Review: Neolith – I Am The Way

The Polish metallers of Neolith already formed back in 1991. However, I hadn’t heard about them until now. Seven years after their formation they released debut full-length Igne Nature Renovabitur Integra. After Igne Natura Renovabitur Integra four full-length albums followed, of which I Am The Way is the latest and fifth Neolith full-length album. They released I Am The Way in November last year. Neolith’s line-up is completely different compared to their line-up in 1991 though. However, three of Neolith’s current bandmembers are already part of Neolith for quite a long time: vocalist Levi since 1993, guitarist Conrad since 1995 and keyboardist U joined in 1996. Bass player Kriss and guitarist Bolus joined later, in 2012. The Neolith member that joined most recently is drummer Daniel Rutkowski, he joined the band in 2018.

I’ll start with him, drummer Daniel Rutkowski, because he is very clearly present on I Am The Way. He takes care of a very big part of the heavily pounding part of this album. In each song he delivers heavily chopping drums, regularly supported by pummeling blastbeats. It can’t always be called very special, with a few moments, such as during the slower first part of Hear Ye, Hear Ye! and in Let the Heavens Rejoice, as exceptions, but he’ll surely give you a boost of energy while listening to this album.

That energy doesn’t only come from Daniel’s drums though, but also comes from the at some moments different guitar lines and the, be it quite minimal, rhythm changes. Those rhythm changes may be quite minimal, with the aforementioned songs Hear Ye, Hear Ye! and Let the Heavens Rejoice as exceptions, but those are very well timed, such as can be heard in The Abu Hymn, In the Name of Umamu and Ask and Thou Shalt Receive, making this album in its entirety a bit stronger than when only pounding very heavily.

You probably noticed that I already mentioned the songs Hear Ye, Hear Ye! and Let the Heavens Rejoice twice and, not exactly coincidental, both times in being exceptions. Add the song Irarazakku to that and something else stands out on those three songs: the combination of heavily pounding, especially due to Daniel’s drums, and a more atmospheric vibe, especially by Conrad’s and Bolus’ guitars, is worked out very well in those three songs.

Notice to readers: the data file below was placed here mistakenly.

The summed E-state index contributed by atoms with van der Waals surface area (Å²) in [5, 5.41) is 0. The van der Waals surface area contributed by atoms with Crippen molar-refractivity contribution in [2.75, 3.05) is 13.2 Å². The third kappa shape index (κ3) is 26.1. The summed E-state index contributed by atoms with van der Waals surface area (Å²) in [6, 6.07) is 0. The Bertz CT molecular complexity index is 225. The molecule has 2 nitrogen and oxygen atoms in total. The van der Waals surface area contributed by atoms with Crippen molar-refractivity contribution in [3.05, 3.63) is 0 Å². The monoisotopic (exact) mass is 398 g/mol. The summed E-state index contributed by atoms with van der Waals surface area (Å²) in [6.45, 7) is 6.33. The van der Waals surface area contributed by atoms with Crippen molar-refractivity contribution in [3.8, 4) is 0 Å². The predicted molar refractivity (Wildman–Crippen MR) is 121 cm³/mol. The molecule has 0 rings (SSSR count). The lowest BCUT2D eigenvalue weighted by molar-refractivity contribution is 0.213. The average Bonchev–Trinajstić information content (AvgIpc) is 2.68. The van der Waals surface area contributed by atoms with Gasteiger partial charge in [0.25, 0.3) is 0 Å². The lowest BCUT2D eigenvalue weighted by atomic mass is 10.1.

While Conrad’s and Bolus’ guitars sound quite atmospheric in those three songs, in album closer Let the Heavens Rejoice they combine that with more chuggy guitars. On the rest of the album the guitars mainly produce a more constant buzz-sawing  sound, a few examples of this can be heard in The Abu Hymn, Wanderer Who Bestows, Ask and Thou Shalt Receive and the titletrack. In addition to that I Am The Way certainly doesn’t lack guitar solos, each song at least contains one of those.

Levi’s vocals fit very well inside all this. His main vocal-style does remind me quite much of Behemoth’s Nergal though, to give you an example of this be sure to check The Abu Hymn and Irarazakku. However, in those two examples he also delivers a grunt (The Abu Hymn) or a filthy scream (Irarazakku) at some moments.

It’s not that Neolith delivered something very special and refreshing with I Am The Way, but that isn’t always what’s necessary. What they did deliver is a very well executed, powerful album full of heavy black/death metal that’s perfect for your neck muscles.

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